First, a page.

In the front of the church where I worship, we have always had a beautifully proportioned cross that is mounted against a light-colored wall. This wall is lit from both sides, and where the light mixes in the middle, there is the most interesting vertical stripe of light. Because of its prominence and the lighting, I wanted to do something with the cross--something different than our usual crown of thorns and purple cloth, perfectly draped for Easter. Something for Advent.
Articles in this issue:
Responses to the Hosea Service Series for Advent
At the beginning of our fifteenth year of publishing Reformed Worship, we’re introducing a few changes. You may have already noticed some new design features; more significantly, we welcome Ron Rienstra as new associate editor. Ron is an ordained minister in the Reformed Church in America; he’ll be working with us while also continuing his association with Calvin College, where he directs student-planned and -led worship services every Sunday night during the school year.
New from CRC Publications
Three more Scripture Alive: Dramatic Readings from Scripture scripted by Bert Polman are now available. $14.95US/$21.70CDN. Order by phone (800-333-8300) or on the web: www.crcpublications.org.
God Speaks, Creation Listens: The Story of Beginnings
(40 minutes; order no. 415112)
Savior of Her People: The Story of Esther
(40 minutes; order no. 415110)
Heal Us Today: Stories of Jesus the Healer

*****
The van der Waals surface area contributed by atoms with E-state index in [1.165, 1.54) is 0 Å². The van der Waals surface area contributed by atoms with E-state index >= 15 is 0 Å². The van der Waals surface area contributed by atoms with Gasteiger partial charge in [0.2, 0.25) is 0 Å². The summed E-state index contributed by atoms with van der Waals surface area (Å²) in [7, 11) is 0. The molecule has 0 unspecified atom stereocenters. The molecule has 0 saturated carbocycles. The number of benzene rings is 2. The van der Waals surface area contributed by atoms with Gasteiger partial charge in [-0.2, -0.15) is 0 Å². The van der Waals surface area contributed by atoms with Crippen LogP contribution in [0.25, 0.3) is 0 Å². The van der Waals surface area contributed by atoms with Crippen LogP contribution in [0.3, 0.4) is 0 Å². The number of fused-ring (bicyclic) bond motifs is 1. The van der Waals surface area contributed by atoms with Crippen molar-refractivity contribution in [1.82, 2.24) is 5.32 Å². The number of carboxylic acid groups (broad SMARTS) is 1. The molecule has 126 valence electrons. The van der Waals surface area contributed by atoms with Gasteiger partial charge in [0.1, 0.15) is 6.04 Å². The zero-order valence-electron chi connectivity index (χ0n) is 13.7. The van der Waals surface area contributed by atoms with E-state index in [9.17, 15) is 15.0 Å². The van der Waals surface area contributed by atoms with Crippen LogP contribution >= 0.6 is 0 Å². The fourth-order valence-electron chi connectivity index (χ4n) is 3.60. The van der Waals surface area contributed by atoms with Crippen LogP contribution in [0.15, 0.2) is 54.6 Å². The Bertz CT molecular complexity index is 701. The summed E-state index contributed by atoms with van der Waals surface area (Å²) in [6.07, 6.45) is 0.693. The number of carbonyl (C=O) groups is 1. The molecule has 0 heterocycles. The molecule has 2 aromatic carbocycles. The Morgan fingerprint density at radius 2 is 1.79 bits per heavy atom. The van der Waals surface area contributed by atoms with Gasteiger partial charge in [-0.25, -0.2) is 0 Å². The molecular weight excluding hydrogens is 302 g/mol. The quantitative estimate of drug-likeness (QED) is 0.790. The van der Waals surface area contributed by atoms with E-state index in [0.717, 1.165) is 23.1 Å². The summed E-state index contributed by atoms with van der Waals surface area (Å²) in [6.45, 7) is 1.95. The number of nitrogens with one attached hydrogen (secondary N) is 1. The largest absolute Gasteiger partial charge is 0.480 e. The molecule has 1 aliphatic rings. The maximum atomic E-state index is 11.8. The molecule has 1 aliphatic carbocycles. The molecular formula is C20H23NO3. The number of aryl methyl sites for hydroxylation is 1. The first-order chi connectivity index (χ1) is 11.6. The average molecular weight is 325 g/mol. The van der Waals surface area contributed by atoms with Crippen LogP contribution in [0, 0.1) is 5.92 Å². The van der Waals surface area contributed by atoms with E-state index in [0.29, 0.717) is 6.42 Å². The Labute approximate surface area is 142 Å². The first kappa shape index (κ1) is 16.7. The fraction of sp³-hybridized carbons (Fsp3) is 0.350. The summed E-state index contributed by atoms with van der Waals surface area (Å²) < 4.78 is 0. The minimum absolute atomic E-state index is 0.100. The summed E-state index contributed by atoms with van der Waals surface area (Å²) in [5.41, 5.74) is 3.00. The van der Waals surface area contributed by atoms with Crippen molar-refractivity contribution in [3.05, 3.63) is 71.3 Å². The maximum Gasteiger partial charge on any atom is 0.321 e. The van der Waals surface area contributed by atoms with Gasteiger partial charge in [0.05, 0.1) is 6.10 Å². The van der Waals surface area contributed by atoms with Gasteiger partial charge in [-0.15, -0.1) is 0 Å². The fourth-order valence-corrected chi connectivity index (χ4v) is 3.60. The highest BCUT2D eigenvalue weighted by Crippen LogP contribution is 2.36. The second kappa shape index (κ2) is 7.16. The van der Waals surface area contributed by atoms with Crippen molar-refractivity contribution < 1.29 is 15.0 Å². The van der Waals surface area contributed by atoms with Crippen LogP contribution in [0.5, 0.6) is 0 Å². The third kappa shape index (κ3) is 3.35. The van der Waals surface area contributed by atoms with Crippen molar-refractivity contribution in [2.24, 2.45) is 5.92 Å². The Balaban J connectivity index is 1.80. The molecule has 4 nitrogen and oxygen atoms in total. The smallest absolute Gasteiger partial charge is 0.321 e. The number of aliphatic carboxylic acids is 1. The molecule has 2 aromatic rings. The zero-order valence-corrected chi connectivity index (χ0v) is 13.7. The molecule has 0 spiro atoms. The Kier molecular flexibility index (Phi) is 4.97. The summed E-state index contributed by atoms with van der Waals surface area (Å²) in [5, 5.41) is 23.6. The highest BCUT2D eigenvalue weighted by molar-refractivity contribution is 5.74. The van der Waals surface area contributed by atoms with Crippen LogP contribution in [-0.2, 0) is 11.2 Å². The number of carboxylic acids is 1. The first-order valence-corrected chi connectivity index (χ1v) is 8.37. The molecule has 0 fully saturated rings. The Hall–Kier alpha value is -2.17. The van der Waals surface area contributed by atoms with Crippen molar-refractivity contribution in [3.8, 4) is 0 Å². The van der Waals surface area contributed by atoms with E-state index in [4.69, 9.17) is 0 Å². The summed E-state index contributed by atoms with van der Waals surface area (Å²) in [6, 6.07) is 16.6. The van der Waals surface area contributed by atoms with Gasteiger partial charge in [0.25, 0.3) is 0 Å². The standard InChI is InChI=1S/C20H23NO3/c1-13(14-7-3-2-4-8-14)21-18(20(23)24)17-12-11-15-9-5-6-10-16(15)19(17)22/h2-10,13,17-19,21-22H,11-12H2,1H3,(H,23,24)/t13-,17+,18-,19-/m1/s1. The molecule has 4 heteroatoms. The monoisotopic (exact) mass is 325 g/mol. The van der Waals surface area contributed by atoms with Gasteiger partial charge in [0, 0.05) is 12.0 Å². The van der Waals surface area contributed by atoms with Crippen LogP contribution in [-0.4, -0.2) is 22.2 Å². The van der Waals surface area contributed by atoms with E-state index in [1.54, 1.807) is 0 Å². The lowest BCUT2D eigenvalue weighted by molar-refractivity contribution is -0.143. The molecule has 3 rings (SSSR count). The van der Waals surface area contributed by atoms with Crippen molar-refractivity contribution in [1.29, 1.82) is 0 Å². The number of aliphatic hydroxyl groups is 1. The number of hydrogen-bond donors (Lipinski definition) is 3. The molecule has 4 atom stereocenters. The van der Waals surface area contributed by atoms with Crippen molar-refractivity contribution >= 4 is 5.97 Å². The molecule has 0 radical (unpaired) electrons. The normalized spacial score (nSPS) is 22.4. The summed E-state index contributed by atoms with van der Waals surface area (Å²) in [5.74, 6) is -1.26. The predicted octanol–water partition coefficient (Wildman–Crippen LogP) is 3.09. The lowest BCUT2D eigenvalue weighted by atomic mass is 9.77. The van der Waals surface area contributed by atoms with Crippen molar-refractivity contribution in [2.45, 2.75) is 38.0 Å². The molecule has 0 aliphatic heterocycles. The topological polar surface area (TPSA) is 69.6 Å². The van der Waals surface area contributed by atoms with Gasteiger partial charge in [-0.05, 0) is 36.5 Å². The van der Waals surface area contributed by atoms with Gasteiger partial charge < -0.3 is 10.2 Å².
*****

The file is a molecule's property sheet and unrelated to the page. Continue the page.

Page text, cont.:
25 minutes; order no. 415111)
FIRST SUNDAY IN ADVENT
Service Plans and Sermon Sketches
for Advent and Christmas
“The King Shall Come” by Michael Burkhardt, Five Advent Hymn Improvisations (MorningStar MSM-10-004, 1991)
“The King Shall Come When Morning Dawns” by David Johnson, Preludes and Postludes, Volume 2 (Augsburg 11-9319, 1973)
Partita on “Freu dich sehr, O meine Seele” by Johann Pachelbel, Selected Organ Works, Volume 4 (Kalmus 3763, reprinted by Belwin Mills)
Every year around Halloween, our worship committee strains brains and resources: How can we memorably, intelligently, and accurately place worship of God above “Trick or Treat” to our increasingly diverse congregation? We have many from various Protestant and Roman Catholic backgrounds, and some who claim no Christian heritage at all. Thus in 1999 our Reformation Day communion service tried graciously, seriously, yet somewhat lightheartedly, to present three main Reformation-era figures in a conversation imagined from eternity.
Recognizing that some people may be going through difficult times when they worship, our worship committee came up with an idea for a Thanksgiving service that speaks about giving thanks both when we are “in the desert” and when we are “in the promised land.”
Each year near the end of October the congregation at LaGrave Avenue Christian Reformed Church gathers for an evening hymn festival. Last year the festival was called “Songs of the Covenant,” a service focusing on various biblical characters with whom God kept covenant. While the hymns and anthems were central to the festival, the pastor’s brief meditation entitled “Why Are They Singing?” set the tone and explained the theme for the entire service.